The logic of examining the hereditary aspects of the monarchy, as well as that of the Lords, can no longer be avoided - even by those who are as keen to preserve the monarchy as some are to abolish it.
Sixty years of wise and conscientious rule by the present Queen and her father only came about because a divorcee was unacceptable as a Queen Consort. The reported shortcomings of the present royal offspring add weight to the need to determine a better way of appointing future sovereigns than automatically crowning the eldest son.
Her Majesty will know that many of the hereditary rulers and chiefs in the Commonwealth are selected by a council of elders from those of royal lineage. These king-makers may not themselves be of royal blood but are expected to have a better idea than the subjects at large of the heir's leadership potential, or even if descent through the maternal line is desirable - as in Ashanti.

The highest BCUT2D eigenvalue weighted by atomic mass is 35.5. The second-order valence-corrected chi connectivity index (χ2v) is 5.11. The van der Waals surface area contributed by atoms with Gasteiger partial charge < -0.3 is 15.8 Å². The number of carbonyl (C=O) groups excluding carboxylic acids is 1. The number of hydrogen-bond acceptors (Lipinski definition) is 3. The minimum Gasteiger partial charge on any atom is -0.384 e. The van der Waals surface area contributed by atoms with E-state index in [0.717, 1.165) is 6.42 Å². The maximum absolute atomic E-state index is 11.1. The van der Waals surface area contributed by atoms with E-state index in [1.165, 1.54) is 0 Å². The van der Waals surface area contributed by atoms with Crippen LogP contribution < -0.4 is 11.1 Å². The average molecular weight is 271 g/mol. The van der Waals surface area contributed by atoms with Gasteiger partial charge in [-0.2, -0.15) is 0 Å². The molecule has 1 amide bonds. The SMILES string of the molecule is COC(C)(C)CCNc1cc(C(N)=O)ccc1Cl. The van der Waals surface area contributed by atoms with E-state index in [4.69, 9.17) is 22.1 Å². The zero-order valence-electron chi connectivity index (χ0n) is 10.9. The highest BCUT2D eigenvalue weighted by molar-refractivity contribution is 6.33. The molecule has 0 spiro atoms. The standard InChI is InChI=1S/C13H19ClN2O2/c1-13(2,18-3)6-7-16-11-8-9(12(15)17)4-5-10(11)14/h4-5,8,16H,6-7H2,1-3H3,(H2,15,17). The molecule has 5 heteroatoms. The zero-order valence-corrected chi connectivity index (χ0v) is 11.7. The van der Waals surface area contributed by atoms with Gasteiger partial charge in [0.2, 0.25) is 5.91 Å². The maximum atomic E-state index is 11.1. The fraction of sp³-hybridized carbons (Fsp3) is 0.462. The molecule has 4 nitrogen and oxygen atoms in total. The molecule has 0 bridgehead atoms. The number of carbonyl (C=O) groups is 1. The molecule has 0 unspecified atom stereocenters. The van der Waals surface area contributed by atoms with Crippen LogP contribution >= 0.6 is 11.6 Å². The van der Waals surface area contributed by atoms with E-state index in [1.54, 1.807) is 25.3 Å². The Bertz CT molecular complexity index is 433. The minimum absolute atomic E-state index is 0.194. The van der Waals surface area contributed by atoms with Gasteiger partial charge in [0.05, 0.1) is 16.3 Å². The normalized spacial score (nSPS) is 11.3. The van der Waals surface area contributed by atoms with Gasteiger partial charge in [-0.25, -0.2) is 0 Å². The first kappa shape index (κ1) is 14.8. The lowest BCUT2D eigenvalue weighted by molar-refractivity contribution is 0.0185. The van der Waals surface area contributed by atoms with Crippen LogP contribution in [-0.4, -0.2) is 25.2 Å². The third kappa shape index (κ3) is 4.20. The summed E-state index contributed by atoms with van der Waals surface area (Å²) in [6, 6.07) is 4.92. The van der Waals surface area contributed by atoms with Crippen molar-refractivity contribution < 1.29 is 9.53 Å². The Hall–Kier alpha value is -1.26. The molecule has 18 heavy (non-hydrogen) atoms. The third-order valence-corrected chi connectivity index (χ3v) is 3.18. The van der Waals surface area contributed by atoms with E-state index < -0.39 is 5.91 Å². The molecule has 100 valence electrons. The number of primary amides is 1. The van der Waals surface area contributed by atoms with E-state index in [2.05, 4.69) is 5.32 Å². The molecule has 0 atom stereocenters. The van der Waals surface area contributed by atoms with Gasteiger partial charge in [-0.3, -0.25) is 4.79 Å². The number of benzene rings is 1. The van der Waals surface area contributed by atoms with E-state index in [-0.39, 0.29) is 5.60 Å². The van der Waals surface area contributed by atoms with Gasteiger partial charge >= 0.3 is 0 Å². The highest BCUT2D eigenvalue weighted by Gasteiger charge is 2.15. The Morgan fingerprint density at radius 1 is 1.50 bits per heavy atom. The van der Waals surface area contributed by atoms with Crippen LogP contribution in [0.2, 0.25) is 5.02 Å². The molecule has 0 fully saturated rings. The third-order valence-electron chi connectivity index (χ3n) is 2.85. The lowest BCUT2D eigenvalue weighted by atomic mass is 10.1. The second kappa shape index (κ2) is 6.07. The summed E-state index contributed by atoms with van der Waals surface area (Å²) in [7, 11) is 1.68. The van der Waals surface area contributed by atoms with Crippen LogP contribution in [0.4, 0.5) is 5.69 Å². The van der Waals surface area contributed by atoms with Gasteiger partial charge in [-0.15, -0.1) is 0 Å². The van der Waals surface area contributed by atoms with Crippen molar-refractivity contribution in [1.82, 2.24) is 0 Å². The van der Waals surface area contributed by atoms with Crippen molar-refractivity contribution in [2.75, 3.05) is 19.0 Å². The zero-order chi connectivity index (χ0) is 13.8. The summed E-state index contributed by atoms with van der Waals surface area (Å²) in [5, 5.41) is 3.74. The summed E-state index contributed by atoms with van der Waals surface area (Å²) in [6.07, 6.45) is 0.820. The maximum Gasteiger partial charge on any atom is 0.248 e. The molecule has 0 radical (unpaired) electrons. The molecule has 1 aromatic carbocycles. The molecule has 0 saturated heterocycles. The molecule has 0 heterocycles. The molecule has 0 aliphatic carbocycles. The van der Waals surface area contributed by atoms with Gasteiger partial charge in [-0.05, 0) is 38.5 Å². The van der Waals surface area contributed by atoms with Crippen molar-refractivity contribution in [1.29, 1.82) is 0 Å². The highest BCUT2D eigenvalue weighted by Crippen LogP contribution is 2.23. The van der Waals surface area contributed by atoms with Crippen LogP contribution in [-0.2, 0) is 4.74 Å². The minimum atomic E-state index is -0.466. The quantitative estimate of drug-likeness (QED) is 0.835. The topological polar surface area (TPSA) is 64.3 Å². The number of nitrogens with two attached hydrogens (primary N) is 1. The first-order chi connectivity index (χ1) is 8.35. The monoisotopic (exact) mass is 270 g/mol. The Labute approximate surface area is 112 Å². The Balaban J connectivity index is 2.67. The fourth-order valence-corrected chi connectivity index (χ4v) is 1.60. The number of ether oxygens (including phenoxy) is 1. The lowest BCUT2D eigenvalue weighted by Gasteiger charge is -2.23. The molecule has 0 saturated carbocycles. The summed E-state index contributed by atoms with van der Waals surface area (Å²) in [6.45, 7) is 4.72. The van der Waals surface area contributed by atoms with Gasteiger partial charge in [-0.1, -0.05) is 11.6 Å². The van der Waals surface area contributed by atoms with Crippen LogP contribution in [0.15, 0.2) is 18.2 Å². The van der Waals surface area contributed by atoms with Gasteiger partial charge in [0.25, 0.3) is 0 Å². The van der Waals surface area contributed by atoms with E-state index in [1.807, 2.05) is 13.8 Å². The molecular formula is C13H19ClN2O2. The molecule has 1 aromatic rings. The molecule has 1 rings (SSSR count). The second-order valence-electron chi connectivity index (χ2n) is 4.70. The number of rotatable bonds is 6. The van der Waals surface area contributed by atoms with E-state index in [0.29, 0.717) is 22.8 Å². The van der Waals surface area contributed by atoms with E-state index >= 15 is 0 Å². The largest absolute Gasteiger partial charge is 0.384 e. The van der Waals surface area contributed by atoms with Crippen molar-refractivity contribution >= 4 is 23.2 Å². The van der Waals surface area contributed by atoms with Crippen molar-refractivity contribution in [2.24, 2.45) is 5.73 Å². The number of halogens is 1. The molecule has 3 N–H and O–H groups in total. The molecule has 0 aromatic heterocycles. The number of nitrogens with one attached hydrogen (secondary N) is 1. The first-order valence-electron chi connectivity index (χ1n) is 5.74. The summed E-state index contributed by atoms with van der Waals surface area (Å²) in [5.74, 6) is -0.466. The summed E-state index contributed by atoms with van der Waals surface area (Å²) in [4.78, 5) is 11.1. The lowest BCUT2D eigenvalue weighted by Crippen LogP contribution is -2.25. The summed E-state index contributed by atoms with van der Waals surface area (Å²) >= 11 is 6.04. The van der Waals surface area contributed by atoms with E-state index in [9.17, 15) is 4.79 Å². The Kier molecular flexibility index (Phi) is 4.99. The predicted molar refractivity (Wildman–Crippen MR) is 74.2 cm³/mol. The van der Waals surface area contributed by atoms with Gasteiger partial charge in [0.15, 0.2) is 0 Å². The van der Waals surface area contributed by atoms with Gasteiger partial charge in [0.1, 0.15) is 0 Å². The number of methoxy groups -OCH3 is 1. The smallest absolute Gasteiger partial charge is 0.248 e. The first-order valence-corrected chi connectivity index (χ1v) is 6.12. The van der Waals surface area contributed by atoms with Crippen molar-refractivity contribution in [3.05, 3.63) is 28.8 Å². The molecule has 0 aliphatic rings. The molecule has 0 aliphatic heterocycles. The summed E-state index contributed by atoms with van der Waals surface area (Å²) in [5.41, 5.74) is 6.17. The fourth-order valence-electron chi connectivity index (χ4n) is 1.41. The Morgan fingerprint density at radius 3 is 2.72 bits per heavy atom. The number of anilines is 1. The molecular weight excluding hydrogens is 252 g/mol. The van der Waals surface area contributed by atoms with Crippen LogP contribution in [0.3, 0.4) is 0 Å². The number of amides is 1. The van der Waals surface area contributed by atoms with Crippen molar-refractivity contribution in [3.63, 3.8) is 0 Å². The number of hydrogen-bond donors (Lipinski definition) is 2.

If the future of the British monarchy became too politicised, it would endanger the sense of national cohesion which is probably the most cogent reason for preferring it to a presidential alternative. I suggest that the leaders of the three main parties and their dominion counterparts request Her Majesty to recommend a way of appointing her successor that leaves less to the chances of primogeniture and more to the royal candidates' qualities to lead us in the next millennium.
J E TRICKS